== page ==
A herniated disc is caused by a crack in the annulus fibrosus, the outer layer. The vertebral disc is made up of strong connective tissues. Its function is to support the vertebral column by holding it together and to act as a cushion between each vertebra. When a person grows older the disk begins to lose its water content which is the main component that acts as padding between the bones in the spine. When this happens it opens the window for problems such as displacement of the disc center. This displacement becomes a herniated, or ruptured, disc. Most of the trunk of the body’s weight puts pressure on the lower vertebrae, the lumbar vertebrae. Because of all the weight, herniated discs are common in the lower lumbar vertebrae, such as the two lumbar discs that are located at and below the waist. These complications lead to even more problems involving the nerves. When nerves are compressed by the bones in the spine it can cause numbness, tingling, pain, weakness in the legs, and back pains. These symptoms are the consequence of sciatica. Sciatica is an additional condition that occurs in 1-2% of people between the ages of 30-50. 
For people with herniated discs there are multiple treatment options available. Those with minor problems are 80-90% likely to have no need for any surgical operations. When these occurrences become apparent the first few weeks will generally be on an observational basis. Some other non-surgical options available are resting, anti-inflammatory medications, analgesic drugs for the pain, physical therapy, exercise, or epidural steroid injection therapy. The goals for these treatments are to relieve some of the irritation caused to the nerves and to improve the overall physical condition of the disc. By strengthening the disc it will help protect and stabilize the vertebral column and increase its overall usage. If surgery does become necessary, the success rate is in the 90+ percentile in relieving leg pains. The surgery is only responsible for decreasing the pain and weakening of the muscles, but it will not return any lost leg strength. Although it may help relieve some of the back pains, their overall success rate is not as high. The main purpose of the surgery is to cut down nerve irritation by fixing any compression (discectomy or partial discectomy) and removing part of the herniated disc. By taking a surgical standpoint there are always complications that may arise. In this particular case, bleeding, tearing, and infection are common after effects of surgery. In addition, 5% of all patients will experience another rupture of the disc following the first.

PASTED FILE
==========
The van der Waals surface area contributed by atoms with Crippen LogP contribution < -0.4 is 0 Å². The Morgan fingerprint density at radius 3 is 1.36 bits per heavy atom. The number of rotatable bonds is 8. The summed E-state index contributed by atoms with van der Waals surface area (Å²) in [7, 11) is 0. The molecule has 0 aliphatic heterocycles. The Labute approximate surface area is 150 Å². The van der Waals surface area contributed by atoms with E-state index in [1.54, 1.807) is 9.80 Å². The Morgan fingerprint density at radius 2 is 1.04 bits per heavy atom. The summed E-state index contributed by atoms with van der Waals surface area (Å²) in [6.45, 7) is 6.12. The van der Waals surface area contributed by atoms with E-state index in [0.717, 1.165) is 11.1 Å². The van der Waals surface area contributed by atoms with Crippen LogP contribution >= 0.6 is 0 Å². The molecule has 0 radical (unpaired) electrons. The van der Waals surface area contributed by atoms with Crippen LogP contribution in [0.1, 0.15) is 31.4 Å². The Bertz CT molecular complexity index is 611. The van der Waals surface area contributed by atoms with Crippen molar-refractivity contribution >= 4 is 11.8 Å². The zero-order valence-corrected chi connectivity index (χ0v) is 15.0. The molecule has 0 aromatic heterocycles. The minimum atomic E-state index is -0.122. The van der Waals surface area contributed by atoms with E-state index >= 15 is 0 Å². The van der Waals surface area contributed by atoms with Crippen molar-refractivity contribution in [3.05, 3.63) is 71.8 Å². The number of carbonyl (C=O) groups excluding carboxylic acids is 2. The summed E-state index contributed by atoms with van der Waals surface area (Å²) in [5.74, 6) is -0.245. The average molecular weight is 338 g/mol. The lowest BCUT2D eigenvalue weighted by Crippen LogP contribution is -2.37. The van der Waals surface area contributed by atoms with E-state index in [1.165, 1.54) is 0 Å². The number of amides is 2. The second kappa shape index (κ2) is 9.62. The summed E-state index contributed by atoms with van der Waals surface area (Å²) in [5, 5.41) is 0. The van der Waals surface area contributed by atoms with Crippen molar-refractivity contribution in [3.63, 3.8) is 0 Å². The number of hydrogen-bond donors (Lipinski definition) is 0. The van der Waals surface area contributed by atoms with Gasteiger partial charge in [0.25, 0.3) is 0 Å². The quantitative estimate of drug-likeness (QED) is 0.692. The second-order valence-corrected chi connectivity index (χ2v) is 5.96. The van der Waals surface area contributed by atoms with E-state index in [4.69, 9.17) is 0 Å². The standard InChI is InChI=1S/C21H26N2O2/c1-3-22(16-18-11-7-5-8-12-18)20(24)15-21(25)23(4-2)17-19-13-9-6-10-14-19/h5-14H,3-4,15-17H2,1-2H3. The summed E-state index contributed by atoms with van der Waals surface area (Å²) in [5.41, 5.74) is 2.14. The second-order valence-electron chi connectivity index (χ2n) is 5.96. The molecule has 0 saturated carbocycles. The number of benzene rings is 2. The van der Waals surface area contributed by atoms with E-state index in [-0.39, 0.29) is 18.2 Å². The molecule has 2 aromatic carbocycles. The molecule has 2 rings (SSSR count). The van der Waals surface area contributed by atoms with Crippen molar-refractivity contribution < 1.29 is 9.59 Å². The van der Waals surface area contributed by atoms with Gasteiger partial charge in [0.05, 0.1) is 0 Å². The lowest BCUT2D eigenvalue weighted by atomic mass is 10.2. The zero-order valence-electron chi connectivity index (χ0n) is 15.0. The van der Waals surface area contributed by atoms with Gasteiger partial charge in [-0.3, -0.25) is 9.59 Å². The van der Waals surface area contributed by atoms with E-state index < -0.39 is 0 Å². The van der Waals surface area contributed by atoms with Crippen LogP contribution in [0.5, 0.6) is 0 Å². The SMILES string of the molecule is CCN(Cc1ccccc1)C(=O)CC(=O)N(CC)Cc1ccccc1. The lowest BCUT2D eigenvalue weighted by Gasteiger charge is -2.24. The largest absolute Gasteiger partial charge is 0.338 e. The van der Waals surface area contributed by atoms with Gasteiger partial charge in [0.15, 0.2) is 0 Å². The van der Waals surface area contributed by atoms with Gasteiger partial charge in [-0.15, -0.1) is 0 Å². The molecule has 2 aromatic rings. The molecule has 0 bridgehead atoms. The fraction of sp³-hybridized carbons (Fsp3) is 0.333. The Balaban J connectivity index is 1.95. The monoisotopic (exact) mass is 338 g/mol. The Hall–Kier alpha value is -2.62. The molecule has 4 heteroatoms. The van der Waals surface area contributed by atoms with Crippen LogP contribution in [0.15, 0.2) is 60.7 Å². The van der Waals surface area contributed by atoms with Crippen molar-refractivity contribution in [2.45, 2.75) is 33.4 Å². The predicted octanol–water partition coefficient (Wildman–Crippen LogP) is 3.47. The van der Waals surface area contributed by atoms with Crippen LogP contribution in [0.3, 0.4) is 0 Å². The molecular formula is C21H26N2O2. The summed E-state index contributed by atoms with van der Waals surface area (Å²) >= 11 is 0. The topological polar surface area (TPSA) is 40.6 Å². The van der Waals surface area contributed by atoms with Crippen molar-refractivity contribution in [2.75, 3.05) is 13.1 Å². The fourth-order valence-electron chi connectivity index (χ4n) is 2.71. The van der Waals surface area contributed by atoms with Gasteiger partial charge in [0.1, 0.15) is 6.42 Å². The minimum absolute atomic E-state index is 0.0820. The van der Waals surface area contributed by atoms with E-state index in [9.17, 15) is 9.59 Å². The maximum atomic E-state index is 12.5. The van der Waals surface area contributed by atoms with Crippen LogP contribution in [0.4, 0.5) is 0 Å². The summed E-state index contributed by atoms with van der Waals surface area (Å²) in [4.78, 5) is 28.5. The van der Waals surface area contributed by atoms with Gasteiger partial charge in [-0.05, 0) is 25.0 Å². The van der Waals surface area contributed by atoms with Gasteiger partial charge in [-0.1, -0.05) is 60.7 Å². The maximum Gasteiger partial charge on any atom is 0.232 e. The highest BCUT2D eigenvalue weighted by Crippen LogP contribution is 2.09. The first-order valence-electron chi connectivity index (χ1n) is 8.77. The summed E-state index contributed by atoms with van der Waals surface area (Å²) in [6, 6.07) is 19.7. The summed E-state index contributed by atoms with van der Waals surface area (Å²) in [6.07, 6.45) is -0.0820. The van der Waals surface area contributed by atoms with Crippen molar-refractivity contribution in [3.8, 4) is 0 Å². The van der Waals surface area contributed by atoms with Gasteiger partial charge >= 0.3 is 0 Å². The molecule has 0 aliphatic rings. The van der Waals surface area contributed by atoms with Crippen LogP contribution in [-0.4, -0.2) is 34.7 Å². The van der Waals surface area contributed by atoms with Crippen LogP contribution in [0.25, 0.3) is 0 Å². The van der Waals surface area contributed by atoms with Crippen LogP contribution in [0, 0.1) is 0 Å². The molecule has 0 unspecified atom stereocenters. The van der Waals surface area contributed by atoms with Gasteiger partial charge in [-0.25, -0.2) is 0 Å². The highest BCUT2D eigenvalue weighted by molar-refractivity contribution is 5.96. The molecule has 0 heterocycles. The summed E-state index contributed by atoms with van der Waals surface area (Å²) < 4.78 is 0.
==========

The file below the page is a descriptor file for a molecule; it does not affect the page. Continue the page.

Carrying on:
- Main Article: Scoliosis
Scoliosis is a disorder in the spine where there is an abnormal curve to the vertebral column. While normal vertebral columns have a convex and a concave curve, a person with scoliosis will have additional curves to either of its sides. This accumulation of curves will create a corkscrew effect because of the twisting nature of the bones. This abnormality is often times hereditary, being passed down from generation to generation. It is most often found in females rather than males. The average age when obtaining this oddity is commonly after the age of 10, but it is not restricted to any specific age range.